Nuclear power

This undated picture released from North Korea's official Korean Central News Agency (KCNA) on 27 November 2022 shows North Korea's leader Kim Jong Un (centre right) and his daughter (centre left) posing with soldiers who contributed to the test-firing of the new intercontinental ballistic missile (ICBM), at an unknown location in North Korea. (KCNA via KNS/AFP)

Can China avert North Korea's seventh nuclear test?

With North Korea’s seventh testing of a nuclear weapon looking imminent, Chinese academic Jin Kai notes that the ROK’s hardened stance and the US’s inconsistent policies are not helping to calm rising tensions in the Korean peninsula. And while it is perceived to hold sway over North Korea, China’s influence over its neighbour may be overrated in truth.
Russian President Vladimir Putin attends an exhibition marking the anniversary of a historical parade in 1941, when Soviet soldiers marched towards the front lines during World War Two, in Red Square in central Moscow, Russia, 8 November 2022. (Aleksey Nikolskyi/Kremlin/Sputnik via Reuters)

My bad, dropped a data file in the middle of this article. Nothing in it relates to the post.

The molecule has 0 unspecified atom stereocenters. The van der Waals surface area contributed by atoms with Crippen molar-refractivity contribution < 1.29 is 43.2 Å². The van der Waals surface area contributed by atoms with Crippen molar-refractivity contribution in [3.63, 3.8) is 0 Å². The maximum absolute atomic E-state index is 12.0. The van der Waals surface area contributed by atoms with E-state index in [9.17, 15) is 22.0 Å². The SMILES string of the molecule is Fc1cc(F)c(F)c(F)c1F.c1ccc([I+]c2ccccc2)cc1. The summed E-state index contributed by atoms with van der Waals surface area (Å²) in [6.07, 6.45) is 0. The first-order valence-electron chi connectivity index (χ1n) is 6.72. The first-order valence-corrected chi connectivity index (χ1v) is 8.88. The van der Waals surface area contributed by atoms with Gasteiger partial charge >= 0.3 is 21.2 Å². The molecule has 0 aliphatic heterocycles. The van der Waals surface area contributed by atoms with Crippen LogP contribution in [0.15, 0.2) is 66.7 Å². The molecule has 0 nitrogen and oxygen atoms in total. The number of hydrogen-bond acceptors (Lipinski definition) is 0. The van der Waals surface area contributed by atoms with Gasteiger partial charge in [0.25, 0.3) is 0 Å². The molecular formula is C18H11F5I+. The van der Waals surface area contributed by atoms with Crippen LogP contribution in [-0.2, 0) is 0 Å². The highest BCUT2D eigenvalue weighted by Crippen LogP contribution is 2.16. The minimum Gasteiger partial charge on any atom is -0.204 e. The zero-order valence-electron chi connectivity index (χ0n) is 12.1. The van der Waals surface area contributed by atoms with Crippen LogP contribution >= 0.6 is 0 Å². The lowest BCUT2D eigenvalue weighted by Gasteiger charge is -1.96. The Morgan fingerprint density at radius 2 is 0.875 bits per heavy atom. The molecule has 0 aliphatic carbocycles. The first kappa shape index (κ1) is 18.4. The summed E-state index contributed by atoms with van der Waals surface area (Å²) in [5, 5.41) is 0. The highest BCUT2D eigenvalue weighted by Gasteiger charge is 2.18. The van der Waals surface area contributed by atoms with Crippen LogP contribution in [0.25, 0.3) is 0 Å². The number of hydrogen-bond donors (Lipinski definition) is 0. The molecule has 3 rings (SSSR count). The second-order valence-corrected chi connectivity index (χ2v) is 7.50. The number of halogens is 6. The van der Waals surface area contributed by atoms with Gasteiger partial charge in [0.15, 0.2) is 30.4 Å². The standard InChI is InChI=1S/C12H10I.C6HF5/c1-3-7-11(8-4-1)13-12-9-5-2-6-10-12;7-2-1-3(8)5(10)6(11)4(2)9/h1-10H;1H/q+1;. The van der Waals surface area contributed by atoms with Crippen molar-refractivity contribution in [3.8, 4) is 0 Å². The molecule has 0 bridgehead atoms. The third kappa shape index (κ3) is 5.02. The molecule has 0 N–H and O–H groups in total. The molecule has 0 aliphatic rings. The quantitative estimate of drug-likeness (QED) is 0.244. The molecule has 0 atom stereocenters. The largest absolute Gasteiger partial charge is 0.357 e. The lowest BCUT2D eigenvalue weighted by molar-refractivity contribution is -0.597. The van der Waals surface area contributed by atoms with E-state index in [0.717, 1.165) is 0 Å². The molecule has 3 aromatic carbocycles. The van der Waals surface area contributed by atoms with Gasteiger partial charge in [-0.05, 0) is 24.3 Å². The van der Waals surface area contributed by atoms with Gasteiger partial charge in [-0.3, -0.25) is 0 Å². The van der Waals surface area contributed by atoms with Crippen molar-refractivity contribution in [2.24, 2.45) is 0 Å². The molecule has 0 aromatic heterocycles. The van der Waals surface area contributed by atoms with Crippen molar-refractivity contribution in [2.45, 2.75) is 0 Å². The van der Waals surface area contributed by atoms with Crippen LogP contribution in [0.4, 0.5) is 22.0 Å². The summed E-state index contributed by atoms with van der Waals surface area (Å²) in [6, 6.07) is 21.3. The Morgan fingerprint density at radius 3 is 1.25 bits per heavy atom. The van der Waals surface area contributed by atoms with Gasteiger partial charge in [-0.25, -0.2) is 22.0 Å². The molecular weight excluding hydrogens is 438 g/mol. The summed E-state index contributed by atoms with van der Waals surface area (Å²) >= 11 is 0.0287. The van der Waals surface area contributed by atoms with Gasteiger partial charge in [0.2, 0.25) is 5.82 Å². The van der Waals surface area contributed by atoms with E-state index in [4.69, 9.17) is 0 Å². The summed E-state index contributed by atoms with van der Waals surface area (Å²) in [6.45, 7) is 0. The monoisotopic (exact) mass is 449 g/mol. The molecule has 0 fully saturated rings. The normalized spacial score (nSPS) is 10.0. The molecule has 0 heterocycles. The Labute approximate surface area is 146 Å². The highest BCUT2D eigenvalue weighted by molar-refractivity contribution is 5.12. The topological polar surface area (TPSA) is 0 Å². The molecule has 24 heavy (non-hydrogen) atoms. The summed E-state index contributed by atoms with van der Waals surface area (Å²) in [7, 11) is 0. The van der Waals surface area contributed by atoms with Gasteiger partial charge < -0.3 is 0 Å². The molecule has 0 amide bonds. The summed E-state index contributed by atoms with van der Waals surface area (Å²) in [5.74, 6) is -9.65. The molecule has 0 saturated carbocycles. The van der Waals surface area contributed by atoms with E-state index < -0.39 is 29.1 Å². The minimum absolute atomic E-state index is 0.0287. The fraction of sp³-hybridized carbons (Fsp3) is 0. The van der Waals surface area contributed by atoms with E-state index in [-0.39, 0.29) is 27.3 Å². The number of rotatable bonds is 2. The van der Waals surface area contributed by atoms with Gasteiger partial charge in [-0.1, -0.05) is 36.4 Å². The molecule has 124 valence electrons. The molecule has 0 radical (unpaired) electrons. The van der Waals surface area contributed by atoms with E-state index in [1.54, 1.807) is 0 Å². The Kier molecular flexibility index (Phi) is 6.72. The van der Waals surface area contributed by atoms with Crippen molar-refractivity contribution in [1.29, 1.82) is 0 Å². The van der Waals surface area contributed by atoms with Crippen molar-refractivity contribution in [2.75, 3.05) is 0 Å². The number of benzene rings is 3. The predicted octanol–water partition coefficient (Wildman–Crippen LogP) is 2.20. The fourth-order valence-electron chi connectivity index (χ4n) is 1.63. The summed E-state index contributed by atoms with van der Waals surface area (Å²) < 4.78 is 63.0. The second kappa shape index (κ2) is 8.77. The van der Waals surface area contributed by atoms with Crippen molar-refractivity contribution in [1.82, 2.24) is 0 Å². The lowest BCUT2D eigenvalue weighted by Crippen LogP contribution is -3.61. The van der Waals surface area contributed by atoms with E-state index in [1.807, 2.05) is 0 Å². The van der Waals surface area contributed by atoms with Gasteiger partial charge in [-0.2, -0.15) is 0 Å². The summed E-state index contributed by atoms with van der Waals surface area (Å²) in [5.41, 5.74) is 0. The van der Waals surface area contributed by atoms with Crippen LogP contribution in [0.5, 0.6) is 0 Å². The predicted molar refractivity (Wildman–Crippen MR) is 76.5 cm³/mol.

The world is no longer safe from a nuclear war

Lianhe Zaobao associate editor Peter Ong remarks that the likelihood of a nuclear war has suddenly increased manyfold since the start of the Russia-Ukraine war. Besides Russia, the US has also become the main actor that could initiate the use of nuclear weapons. He shares his thoughts on these major powers’ historic and present-day views of nuclear weapons. Are they willing to risk it all?
This screen grab made from video released by Chinese state broadcaster CCTV shows the launch ceremony of the Fujian, a People's Liberation Army (PLA) aircraft carrier, at a shipyard in Shanghai on 17 June 2022. (CCTV/AFP)

With the Fujian, is China catching up to the US in aircraft carrier manufacturing technology?

The Fujian, China’s third aircraft carrier, was launched on 17 June. The highlight is the electromagnetic catapult system for launching aircraft, which could put it on par with much of the US’s cutting-edge technology in the field. Zaobao correspondent Yu Zeyuan takes a closer look at the implications of this development.